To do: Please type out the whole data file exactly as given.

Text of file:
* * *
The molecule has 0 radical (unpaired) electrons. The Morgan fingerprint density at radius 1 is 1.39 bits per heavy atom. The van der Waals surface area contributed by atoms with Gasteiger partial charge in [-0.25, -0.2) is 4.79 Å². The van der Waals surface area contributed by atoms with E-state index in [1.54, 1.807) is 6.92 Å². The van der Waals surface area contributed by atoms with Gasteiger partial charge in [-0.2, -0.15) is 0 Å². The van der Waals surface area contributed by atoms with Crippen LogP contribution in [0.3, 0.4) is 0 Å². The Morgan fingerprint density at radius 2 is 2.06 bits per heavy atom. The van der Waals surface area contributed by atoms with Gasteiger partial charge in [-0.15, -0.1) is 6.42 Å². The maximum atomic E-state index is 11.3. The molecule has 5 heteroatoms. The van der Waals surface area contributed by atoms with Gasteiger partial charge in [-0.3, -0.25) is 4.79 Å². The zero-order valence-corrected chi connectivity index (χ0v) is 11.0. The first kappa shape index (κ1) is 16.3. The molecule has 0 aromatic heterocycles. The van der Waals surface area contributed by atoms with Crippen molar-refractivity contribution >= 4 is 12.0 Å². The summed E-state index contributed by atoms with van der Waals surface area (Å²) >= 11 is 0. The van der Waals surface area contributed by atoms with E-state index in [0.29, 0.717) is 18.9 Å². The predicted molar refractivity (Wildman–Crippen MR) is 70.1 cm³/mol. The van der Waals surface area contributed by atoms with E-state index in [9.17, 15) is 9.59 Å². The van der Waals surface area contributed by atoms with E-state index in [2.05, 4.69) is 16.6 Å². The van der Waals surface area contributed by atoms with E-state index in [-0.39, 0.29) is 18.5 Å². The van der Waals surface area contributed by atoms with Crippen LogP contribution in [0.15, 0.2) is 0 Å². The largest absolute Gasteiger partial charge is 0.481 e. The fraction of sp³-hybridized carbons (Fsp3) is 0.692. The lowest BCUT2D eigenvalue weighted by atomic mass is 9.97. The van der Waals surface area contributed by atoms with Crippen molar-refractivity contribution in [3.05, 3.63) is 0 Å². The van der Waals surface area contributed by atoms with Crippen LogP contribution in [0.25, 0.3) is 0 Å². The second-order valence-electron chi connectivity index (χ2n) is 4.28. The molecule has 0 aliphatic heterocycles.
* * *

The molecule has 0 radical (unpaired) electrons. The Morgan fingerprint density at radius 1 is 1.39 bits per heavy atom. The van der Waals surface area contributed by atoms with Gasteiger partial charge in [-0.25, -0.2) is 4.79 Å². The van der Waals surface area contributed by atoms with E-state index in [1.54, 1.807) is 6.92 Å². The van der Waals surface area contributed by atoms with Gasteiger partial charge in [-0.2, -0.15) is 0 Å². The van der Waals surface area contributed by atoms with Crippen LogP contribution in [0.3, 0.4) is 0 Å². The Morgan fingerprint density at radius 2 is 2.06 bits per heavy atom. The van der Waals surface area contributed by atoms with Gasteiger partial charge in [-0.15, -0.1) is 6.42 Å². The maximum atomic E-state index is 11.3. The molecule has 5 heteroatoms. The van der Waals surface area contributed by atoms with Gasteiger partial charge in [-0.3, -0.25) is 4.79 Å². The zero-order valence-corrected chi connectivity index (χ0v) is 11.0. The first kappa shape index (κ1) is 16.3. The molecule has 0 aromatic heterocycles. The van der Waals surface area contributed by atoms with Crippen molar-refractivity contribution >= 4 is 12.0 Å². The summed E-state index contributed by atoms with van der Waals surface area (Å²) >= 11 is 0. The van der Waals surface area contributed by atoms with E-state index in [0.29, 0.717) is 18.9 Å². The predicted molar refractivity (Wildman–Crippen MR) is 70.1 cm³/mol. The van der Waals surface area contributed by atoms with E-state index in [9.17, 15) is 9.59 Å². The van der Waals surface area contributed by atoms with E-state index in [2.05, 4.69) is 16.6 Å². The van der Waals surface area contributed by atoms with E-state index in [-0.39, 0.29) is 18.5 Å². The van der Waals surface area contributed by atoms with Crippen LogP contribution in [0.15, 0.2) is 0 Å². The largest absolute Gasteiger partial charge is 0.481 e. The fraction of sp³-hybridized carbons (Fsp3) is 0.692. The lowest BCUT2D eigenvalue weighted by atomic mass is 9.97. The van der Waals surface area contributed by atoms with Crippen molar-refractivity contribution in [3.05, 3.63) is 0 Å². The van der Waals surface area contributed by atoms with Crippen LogP contribution in [0.25, 0.3) is 0 Å². The second-order valence-electron chi connectivity index (χ2n) is 4.28. The molecule has 0 aliphatic heterocycles.